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U.S. Sailors Released By Iran

By Daniel Garay
Web Editor

On January 12, two United States vessels with ten sailors on board were captured by Iranian naval vessels in the Persian Gulf. The U.S. Navy, discovering the vessels had gone missing, located them on a pier on Farsi Island, which contains a base for the Iranian Revolutionary Guard. Nine men and one woman were believed to have been detained there for 16 hours.

This occurred within hours of President Barack Obama’s final State of the Union address, during which Obama praised the Iran nuclear deal that would bring peace between the two countries. Opponents in the U.S. disapproved of the President’s reluctance to change the speech in deference to the ongoing situation in the Gulf.

It was not until the morning after the SOTU when the sailors were released. Due to direct lines of communication between the U.S. and Iran, the issue was resolved rather quickly and peacefully.

Later, a video released by Fars, an Iranian news agency, showed the sailors on their knees and hands over their heads. It also contained footage of the sailors being fed on the base by the Revolutionary Guard. And finally, to the disgust of many in the U.S., one of the sailors apologized for their “mistake.”

Further investigation into the matter shows, according to Defense Secretary Ash Carter, that the boats had made a navigational error and strayed into Iranian waters. But despite whether an error was made, many are furious at the footage of the sailors’ treatment. In a Los Angeles Times article, James Stavridis, a retired U.S. admiral, said, “The U.S. Navy would never demand Iranian sailors to hold their hands on their heads and coerce a confession of guilt or apology to be broadcast. The Iranians’ behavior in this situation was completely uncalled for.”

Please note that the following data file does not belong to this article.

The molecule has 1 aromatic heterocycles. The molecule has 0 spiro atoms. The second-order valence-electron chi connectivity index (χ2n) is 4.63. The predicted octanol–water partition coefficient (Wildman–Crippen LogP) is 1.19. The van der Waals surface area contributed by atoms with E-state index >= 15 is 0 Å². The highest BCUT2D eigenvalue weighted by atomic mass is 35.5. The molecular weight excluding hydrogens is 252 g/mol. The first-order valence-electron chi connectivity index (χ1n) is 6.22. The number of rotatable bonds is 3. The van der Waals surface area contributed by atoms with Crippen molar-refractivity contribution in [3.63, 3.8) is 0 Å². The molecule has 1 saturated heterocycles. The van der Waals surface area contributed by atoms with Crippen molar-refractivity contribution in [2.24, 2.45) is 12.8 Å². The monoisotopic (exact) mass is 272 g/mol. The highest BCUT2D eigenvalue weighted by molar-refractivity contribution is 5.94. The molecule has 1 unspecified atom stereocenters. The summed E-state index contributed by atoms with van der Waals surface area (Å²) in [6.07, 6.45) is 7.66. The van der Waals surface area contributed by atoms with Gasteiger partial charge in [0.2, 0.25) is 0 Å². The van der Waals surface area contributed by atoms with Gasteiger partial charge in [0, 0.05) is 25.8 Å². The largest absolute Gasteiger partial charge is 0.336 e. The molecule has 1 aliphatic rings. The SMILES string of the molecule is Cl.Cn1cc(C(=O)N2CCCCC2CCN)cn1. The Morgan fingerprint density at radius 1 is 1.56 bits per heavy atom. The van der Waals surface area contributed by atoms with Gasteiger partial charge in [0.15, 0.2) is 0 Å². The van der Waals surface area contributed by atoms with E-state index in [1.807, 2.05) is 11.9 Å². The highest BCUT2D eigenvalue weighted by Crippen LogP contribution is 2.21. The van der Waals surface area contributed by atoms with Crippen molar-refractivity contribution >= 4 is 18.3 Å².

Candidates for the GOP presidential nomination shared this view. In a Charleston, SC debate on Thursday, the candidates showed their “willingness to go to war” if Iran did such a thing during their presidency, writes Mark Thompson of Time Magazine. Iranians would feel the “full force and fury of the United States of America,” said Senator Ted Cruz (R-TX).

The detention was relatively shorter than in 2007, when 15 British sailors were captured and paraded through the country, ultimately meeting then-president, Mahmoud Ahmadinejad and leaving for home with gifts.

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